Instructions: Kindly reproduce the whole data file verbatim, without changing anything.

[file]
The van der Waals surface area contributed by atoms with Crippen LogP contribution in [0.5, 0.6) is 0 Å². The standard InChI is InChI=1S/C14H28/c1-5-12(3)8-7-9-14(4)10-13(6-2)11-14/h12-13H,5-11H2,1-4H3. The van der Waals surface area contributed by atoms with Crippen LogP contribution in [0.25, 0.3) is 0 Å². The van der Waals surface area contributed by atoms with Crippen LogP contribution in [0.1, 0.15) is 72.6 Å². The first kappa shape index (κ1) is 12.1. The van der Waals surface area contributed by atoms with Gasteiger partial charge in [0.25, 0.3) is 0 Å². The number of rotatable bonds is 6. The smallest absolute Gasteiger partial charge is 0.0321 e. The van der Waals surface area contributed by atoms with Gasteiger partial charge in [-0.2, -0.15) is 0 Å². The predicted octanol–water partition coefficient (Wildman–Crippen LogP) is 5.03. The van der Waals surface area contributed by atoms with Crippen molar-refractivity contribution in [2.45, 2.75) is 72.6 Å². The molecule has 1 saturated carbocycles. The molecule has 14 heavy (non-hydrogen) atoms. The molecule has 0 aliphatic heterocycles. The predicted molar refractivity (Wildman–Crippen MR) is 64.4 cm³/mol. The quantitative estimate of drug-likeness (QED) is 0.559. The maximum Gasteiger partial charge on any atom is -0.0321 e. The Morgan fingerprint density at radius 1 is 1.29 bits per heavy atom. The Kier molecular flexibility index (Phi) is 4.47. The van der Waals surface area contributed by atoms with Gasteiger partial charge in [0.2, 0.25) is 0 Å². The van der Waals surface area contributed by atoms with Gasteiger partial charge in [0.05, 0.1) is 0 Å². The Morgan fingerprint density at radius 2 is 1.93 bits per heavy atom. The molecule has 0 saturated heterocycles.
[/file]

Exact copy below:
The van der Waals surface area contributed by atoms with Crippen LogP contribution in [0.5, 0.6) is 0 Å². The standard InChI is InChI=1S/C14H28/c1-5-12(3)8-7-9-14(4)10-13(6-2)11-14/h12-13H,5-11H2,1-4H3. The van der Waals surface area contributed by atoms with Crippen LogP contribution in [0.25, 0.3) is 0 Å². The van der Waals surface area contributed by atoms with Crippen LogP contribution in [0.1, 0.15) is 72.6 Å². The first kappa shape index (κ1) is 12.1. The van der Waals surface area contributed by atoms with Gasteiger partial charge in [0.25, 0.3) is 0 Å². The number of rotatable bonds is 6. The smallest absolute Gasteiger partial charge is 0.0321 e. The van der Waals surface area contributed by atoms with Gasteiger partial charge in [-0.2, -0.15) is 0 Å². The predicted octanol–water partition coefficient (Wildman–Crippen LogP) is 5.03. The van der Waals surface area contributed by atoms with Crippen molar-refractivity contribution in [2.45, 2.75) is 72.6 Å². The molecule has 1 saturated carbocycles. The molecule has 14 heavy (non-hydrogen) atoms. The molecule has 0 aliphatic heterocycles. The predicted molar refractivity (Wildman–Crippen MR) is 64.4 cm³/mol. The quantitative estimate of drug-likeness (QED) is 0.559. The maximum Gasteiger partial charge on any atom is -0.0321 e. The Morgan fingerprint density at radius 1 is 1.29 bits per heavy atom. The Kier molecular flexibility index (Phi) is 4.47. The van der Waals surface area contributed by atoms with Gasteiger partial charge in [0.2, 0.25) is 0 Å². The van der Waals surface area contributed by atoms with Gasteiger partial charge in [0.05, 0.1) is 0 Å². The Morgan fingerprint density at radius 2 is 1.93 bits per heavy atom. The molecule has 0 saturated heterocycles.